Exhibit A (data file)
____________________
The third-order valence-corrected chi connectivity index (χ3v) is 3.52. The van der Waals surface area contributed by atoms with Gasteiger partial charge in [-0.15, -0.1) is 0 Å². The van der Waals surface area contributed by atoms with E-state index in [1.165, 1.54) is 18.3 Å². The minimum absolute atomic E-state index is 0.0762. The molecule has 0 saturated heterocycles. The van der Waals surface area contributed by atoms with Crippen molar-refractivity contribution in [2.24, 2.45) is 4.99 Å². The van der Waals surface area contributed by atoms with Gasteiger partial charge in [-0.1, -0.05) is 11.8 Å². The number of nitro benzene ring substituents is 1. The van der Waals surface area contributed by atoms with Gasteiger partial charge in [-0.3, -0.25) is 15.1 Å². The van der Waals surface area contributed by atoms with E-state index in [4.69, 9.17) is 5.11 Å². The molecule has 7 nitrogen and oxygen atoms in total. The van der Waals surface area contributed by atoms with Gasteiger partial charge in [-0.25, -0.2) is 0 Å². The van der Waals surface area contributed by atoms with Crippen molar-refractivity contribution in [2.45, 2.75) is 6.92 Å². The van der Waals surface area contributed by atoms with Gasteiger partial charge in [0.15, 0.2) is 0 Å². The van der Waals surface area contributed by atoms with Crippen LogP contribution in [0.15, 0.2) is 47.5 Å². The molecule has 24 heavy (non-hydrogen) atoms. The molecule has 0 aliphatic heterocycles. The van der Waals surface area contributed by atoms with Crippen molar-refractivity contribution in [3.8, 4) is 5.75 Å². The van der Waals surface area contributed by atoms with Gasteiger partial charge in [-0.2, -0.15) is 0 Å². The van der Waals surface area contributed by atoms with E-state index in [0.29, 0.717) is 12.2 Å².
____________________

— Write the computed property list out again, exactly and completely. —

The third-order valence-corrected chi connectivity index (χ3v) is 3.52. The van der Waals surface area contributed by atoms with Gasteiger partial charge in [-0.15, -0.1) is 0 Å². The van der Waals surface area contributed by atoms with E-state index in [1.165, 1.54) is 18.3 Å². The minimum absolute atomic E-state index is 0.0762. The molecule has 0 saturated heterocycles. The van der Waals surface area contributed by atoms with Crippen molar-refractivity contribution in [2.24, 2.45) is 4.99 Å². The van der Waals surface area contributed by atoms with Gasteiger partial charge in [-0.1, -0.05) is 11.8 Å². The number of nitro benzene ring substituents is 1. The van der Waals surface area contributed by atoms with Gasteiger partial charge in [-0.3, -0.25) is 15.1 Å². The van der Waals surface area contributed by atoms with E-state index in [4.69, 9.17) is 5.11 Å². The molecule has 7 nitrogen and oxygen atoms in total. The van der Waals surface area contributed by atoms with Gasteiger partial charge in [-0.25, -0.2) is 0 Å². The van der Waals surface area contributed by atoms with Crippen molar-refractivity contribution in [2.45, 2.75) is 6.92 Å². The van der Waals surface area contributed by atoms with Gasteiger partial charge in [0.15, 0.2) is 0 Å². The van der Waals surface area contributed by atoms with Crippen LogP contribution in [0.15, 0.2) is 47.5 Å². The molecule has 24 heavy (non-hydrogen) atoms. The molecule has 0 aliphatic heterocycles. The van der Waals surface area contributed by atoms with Crippen molar-refractivity contribution in [3.8, 4) is 5.75 Å². The van der Waals surface area contributed by atoms with Gasteiger partial charge in [-0.2, -0.15) is 0 Å². The van der Waals surface area contributed by atoms with E-state index in [0.29, 0.717) is 12.2 Å².